More Duty-Free Day positives, says BCCI
THE BARBADOS CHAMBER OF COMMERCE & INDUSTRY (BCCI) is so pleased with the high customer turnout for its December 9 Duty-Free Day for locals in The City, it is about to put forward a proposal to have stores open late at least once a month in the new year.
BCCI president Andy Armstrong told BARBADOS BUSINESS AUTHORITY that based on the chamber’s assessment of Duty-Free Day, both duty-free and other stores benefited from the event – something he said the chamber hoped would happened.
The BCCI, with approval from the Ministry of Finance, staged Duty-Free Day to spur economic activity and get more human traffic in Bridgetown. It also formed part of the BCCI’s Bridgetown Alive programme.
“We were very pleased with the level of response. The public was very pleased about it, based on the crowd we saw in Bridgetown, and I am told that people were there from 6 o’clock in the morning,” said Armstrong.
He said the day yielded more positives than negatives and suggested that if such a day was to be granted again, it should apply islandwide so more stores could benefit.
“We are gathering information which we have to pass on to the Ministry of Finance and then they will study how it went and look at what revenue they may have forfeited.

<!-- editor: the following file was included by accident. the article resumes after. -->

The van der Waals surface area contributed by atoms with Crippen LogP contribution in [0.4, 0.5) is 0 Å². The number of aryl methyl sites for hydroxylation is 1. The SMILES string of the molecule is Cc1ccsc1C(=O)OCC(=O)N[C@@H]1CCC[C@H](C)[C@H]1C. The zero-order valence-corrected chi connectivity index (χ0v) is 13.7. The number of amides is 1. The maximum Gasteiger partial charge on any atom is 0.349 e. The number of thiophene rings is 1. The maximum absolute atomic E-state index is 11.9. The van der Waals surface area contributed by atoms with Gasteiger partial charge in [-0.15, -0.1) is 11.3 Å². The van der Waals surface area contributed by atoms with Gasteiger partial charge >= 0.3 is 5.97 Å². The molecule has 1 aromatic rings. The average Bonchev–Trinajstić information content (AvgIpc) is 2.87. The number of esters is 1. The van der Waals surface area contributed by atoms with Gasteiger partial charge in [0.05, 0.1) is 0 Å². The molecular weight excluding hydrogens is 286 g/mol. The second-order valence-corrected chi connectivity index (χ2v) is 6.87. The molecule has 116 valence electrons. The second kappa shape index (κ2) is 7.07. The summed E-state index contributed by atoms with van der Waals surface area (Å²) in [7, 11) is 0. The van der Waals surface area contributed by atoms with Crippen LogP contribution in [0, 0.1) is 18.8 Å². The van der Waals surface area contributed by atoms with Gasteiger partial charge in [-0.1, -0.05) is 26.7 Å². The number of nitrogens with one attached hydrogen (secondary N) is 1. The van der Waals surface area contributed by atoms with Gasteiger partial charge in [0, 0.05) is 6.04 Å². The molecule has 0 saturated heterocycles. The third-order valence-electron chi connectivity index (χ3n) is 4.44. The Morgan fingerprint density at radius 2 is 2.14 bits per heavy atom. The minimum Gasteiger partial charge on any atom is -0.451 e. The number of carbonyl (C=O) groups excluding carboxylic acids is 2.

“They will look at the balance of everything else and decide if it was something they could afford to do again. But the ministry will have all the data to do the analysis,” he said.
The BCCI head said the chamber was in the process of planning “regular events” for Bridgetown, which was recently named by a UNESCO World Heritage Site.
According to Armstrong, “We have a lot planned for next year. The ideal thing is to have a monthly event and give people a reason to come to Bridgetown on a more regular basis, not just to shop but to eat, listen to music and just enjoy the ambiance of Bridgetown.
“What we want to try and do by the monthly events that we are planning for next year is to have at least one day a month that will be for late shopping and entertainment in town, and then we can start to build on that and give the stores more confidence to open later,” he explained.
“It is a bit of a chicken and egg situation, though; it is expensive especially for the big stores to stay open later but if they could stay open late even one day per month, people are going to come to Bridgetown late and shop. So this is what we want to do.”